Six signs of GFC déjà vu
1. Housing bubbles are bursting. Australian housing markets are in decline, with prices falling from their peak by over 10 per cent in Sydney, 16 per cent in Perth and 23 per cent in Darwin. With a slight slowing of price falls following government initiatives to prop up the bubble (See “Money pumping is resuming”, below), CoreLogic has optimistically put its forecast for top-to-bottom falls at 19 per cent for Sydney and 15 per cent for Melbourne.
Like Australia’s, Canada’s housing bubble didn’t crash during the GFC. Growth in some cities, driven by high foreign capital flows, is still offsetting national averages, but Toronto house prices are down 4.3 per cent from their July 2017 peak. The IMF’s April 2019 Global Financial Stability Report warned that Canadian cities are vulnerable to a correction, like the USA in 2008.
Even Ireland, which had its property market wiped out post-2008, is poised for a new crisis. A 1 April Bloomberg article, “Ireland property rush risks repeat of crisis”, reported that “home values have been roaring back as if the last crash never happened”, with house prices up nearly 80 per cent since the trough in 2013. A big factor is private equity firms and hedge funds that bought up distressed properties on the cheap. The OECD’s May economic outlook warned that surging property prices combined with slowing economic growth “may lay the foundation for another boom-and-bust cycle”, with the sector especially vulnerable due to the high level of foreign investors (accounting for more than half of commercial property investment).
2. Debt bubbles are ready to burst. In addition to the corporate debt bubble reported above (“Cluster bomb set to go off in US markets”), there are many other bubbles of varying sizes, sometimes referred to as the Everything Bubble, including in stock, bond and equities markets; personal debt; housing; auto loans; student debt; cryptocurrencies; and derivatives.
3. Stock markets are booming but volatile. In mid-April the Dow Jones index was within 1 per cent of its October 2018 all-time high of nearly 27,000; but markets always climb rapidly before a major crash. Banks shares are among the shakiest pre-crash, and today Deutsche Bank is taking the lead. With a 4.5 per cent share price fall on 3 June, the megabank’s shares are down over 90 per cent from their pre-GFC peak.
Signs of an oncoming crisis can be seen in the number of IPOs (initial public offerings or newly floated companies) which are unprofitable, including major players like Uber. “This topped 80 per cent in 2000 at the height of the tech bubble, but this level was surpassed in 2018”, wrote Jonathan Rochford for Cuffelinks on 29 May. Prof. Steven Pearlstein, in the 31 May Washington Post, reported: “The recent wave of richly priced mergers and overpriced stock offerings, and the declining returns offered by recent commercial real estate deals, are all good indications of a credit bubble waiting to burst.”
4. Money pumping is resuming. Money pumping initiatives to keep these bubbles inflated have resumed, indicating nervousness that they will burst without further injections. Less than two years into the reversal of Quantitative Easing (QE) money printing, the US Federal Reserve and European Central Bank are pulling up. The Fed will stop unwinding QE this year and may well restart it. It cut short its plan to normalise rates and is expected to resume interest rate cuts at the first sign of trouble. Europe, which ended new QE purchases in December, has already resumed an easing policy, and signalled it would not raise rates in 2019.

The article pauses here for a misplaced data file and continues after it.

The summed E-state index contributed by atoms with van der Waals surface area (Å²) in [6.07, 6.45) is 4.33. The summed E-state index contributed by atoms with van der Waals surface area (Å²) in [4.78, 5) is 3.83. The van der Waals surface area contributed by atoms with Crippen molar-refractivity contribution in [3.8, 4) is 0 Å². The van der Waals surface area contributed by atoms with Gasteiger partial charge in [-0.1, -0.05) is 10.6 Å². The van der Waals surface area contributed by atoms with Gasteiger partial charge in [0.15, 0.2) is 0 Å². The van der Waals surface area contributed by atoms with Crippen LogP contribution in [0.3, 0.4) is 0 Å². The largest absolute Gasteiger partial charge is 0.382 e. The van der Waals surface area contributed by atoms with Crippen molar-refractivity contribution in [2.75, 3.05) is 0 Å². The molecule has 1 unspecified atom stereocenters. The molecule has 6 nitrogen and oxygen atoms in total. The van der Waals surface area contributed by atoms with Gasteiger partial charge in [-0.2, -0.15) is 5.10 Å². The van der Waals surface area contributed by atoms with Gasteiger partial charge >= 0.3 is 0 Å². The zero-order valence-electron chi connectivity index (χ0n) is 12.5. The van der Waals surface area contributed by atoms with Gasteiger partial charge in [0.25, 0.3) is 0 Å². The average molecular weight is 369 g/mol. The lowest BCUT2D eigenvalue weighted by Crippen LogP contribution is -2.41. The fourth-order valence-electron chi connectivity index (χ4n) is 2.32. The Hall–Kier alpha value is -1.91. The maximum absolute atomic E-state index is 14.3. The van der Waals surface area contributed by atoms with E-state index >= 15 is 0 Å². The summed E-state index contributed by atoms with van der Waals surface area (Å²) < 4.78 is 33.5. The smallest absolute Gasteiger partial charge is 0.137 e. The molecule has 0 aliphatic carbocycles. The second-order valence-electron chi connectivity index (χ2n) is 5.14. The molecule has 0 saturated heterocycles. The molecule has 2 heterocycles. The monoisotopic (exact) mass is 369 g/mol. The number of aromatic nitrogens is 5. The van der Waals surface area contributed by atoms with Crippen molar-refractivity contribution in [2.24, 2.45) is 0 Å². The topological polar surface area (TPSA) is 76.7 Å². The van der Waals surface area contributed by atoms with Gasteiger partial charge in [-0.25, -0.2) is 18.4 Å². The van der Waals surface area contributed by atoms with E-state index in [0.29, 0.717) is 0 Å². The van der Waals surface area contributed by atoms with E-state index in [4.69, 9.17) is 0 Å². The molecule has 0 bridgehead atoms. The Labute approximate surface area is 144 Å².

Australia is expected to cut interest rates perhaps as low as 0.5 per cent, according to JPMorgan Australia’s analysis. Citi’s chief Australian economist Paul Brennan recently called on the government to make “government cash handouts to households for spending, financed by a permanent increase in RBA [Reserve Bank of Australia] money supply”, an extreme form of quantitative easing known as helicopter money. The RBA considered such approaches in a 2016 study of unorthodox approaches to monetary policy.
5. Regulations are being loosened. In the last three weeks the Australian government has rushed into place a 5 per cent deposit scheme for first home buyers, waiving the requirement for a 20 per cent home deposit; bank regulator APRA plans to scrap the 7 per cent minimum interest rate at which long-term affordability of mortgages is assessed; and the RBA has made the first of perhaps three or four interest rate cuts, to new record lows.
In America, “US mortgage giants Fannie Mae and Freddie Mac have been busy cutting back on the down payments required and loosening restrictions on the minimum income a borrower needs to service a loan”, wrote Jonathan Rochford for Cuffelinks. This is also happening in Canada, Spain, several countries in Northern Europe, and Australia, he continued.
Standards for corporate lending have gone down the toilet, as reported above. “Global high-yield debt markets seem determined to go beyond the stupidity seen in 2006 and 2007.” Pre-GFC, 30 per cent of leveraged loans were covenant-lite, reported Rochford; “Today only the worst of the worst borrowers can’t obtain a covenant-lite loan.”
The Washington Post’s Pearlstein added, “During the first three months of this year, according to Trepp, a data company, interest-only loans—loans requiring no payback of principal until the loan is due—accounted for three-quarters of all new commercial real estate loans.”
6. Sovereign debt crises are back on the cards. Sovereign debt crises will re-emerge because debt continues to grow while the real economy shrinks. The so-called doom loop where bank failures lead to sovereign debt crises and vice versa is still in play, as nothing has intervened to break the cycle. The latest Deutsche Bank crisis could provide a case in point. The same is true of emerging markets, which are deeply saturated in the US dollar debt pumped out heavily since 2008, with currencies that could collapse at any moment and little in the way of dollar reserves.
Australian Alert Service 5 June 2019